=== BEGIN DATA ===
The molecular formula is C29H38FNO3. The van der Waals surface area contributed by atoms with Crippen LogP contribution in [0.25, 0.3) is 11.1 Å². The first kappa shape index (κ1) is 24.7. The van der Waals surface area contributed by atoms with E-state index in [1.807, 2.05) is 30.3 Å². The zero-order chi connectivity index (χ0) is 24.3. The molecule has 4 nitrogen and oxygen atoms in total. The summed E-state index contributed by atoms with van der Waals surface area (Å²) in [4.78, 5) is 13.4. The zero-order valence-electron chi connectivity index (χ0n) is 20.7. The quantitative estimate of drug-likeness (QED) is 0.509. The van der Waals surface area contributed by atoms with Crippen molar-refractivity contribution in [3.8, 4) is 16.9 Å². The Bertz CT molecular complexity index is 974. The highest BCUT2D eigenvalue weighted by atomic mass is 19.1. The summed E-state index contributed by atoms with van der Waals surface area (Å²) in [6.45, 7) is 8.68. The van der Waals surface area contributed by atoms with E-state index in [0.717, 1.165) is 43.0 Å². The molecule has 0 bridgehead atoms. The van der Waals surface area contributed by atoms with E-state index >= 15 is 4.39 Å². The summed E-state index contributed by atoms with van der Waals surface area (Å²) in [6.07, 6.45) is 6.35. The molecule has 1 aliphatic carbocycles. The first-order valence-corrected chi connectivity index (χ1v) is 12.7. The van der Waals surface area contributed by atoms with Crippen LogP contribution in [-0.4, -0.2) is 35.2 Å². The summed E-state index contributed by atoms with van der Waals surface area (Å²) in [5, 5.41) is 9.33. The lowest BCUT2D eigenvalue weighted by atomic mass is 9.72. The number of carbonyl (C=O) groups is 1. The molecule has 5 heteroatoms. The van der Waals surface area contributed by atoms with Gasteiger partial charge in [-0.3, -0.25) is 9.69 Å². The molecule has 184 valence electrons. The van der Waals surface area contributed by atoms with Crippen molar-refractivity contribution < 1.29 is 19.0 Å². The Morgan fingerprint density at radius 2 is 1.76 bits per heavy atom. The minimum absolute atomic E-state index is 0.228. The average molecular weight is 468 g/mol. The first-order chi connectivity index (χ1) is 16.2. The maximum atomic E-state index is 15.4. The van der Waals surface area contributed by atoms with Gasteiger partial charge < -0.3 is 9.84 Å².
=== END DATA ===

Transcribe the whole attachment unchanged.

The molecular formula is C29H38FNO3. The van der Waals surface area contributed by atoms with Crippen LogP contribution in [0.25, 0.3) is 11.1 Å². The first kappa shape index (κ1) is 24.7. The van der Waals surface area contributed by atoms with E-state index in [1.807, 2.05) is 30.3 Å². The zero-order chi connectivity index (χ0) is 24.3. The molecule has 4 nitrogen and oxygen atoms in total. The summed E-state index contributed by atoms with van der Waals surface area (Å²) in [4.78, 5) is 13.4. The zero-order valence-electron chi connectivity index (χ0n) is 20.7. The quantitative estimate of drug-likeness (QED) is 0.509. The van der Waals surface area contributed by atoms with Crippen molar-refractivity contribution in [3.8, 4) is 16.9 Å². The Bertz CT molecular complexity index is 974. The highest BCUT2D eigenvalue weighted by atomic mass is 19.1. The summed E-state index contributed by atoms with van der Waals surface area (Å²) in [6.45, 7) is 8.68. The van der Waals surface area contributed by atoms with E-state index in [0.717, 1.165) is 43.0 Å². The molecule has 0 bridgehead atoms. The van der Waals surface area contributed by atoms with E-state index >= 15 is 4.39 Å². The summed E-state index contributed by atoms with van der Waals surface area (Å²) in [6.07, 6.45) is 6.35. The molecule has 1 aliphatic carbocycles. The first-order valence-corrected chi connectivity index (χ1v) is 12.7. The van der Waals surface area contributed by atoms with Crippen LogP contribution in [-0.4, -0.2) is 35.2 Å². The summed E-state index contributed by atoms with van der Waals surface area (Å²) in [5, 5.41) is 9.33. The lowest BCUT2D eigenvalue weighted by atomic mass is 9.72. The number of carbonyl (C=O) groups is 1. The molecule has 5 heteroatoms. The van der Waals surface area contributed by atoms with Gasteiger partial charge in [-0.3, -0.25) is 9.69 Å². The molecule has 184 valence electrons. The van der Waals surface area contributed by atoms with Crippen molar-refractivity contribution < 1.29 is 19.0 Å². The Morgan fingerprint density at radius 2 is 1.76 bits per heavy atom. The minimum absolute atomic E-state index is 0.228. The average molecular weight is 468 g/mol. The first-order chi connectivity index (χ1) is 16.2. The maximum atomic E-state index is 15.4. The van der Waals surface area contributed by atoms with Gasteiger partial charge < -0.3 is 9.84 Å².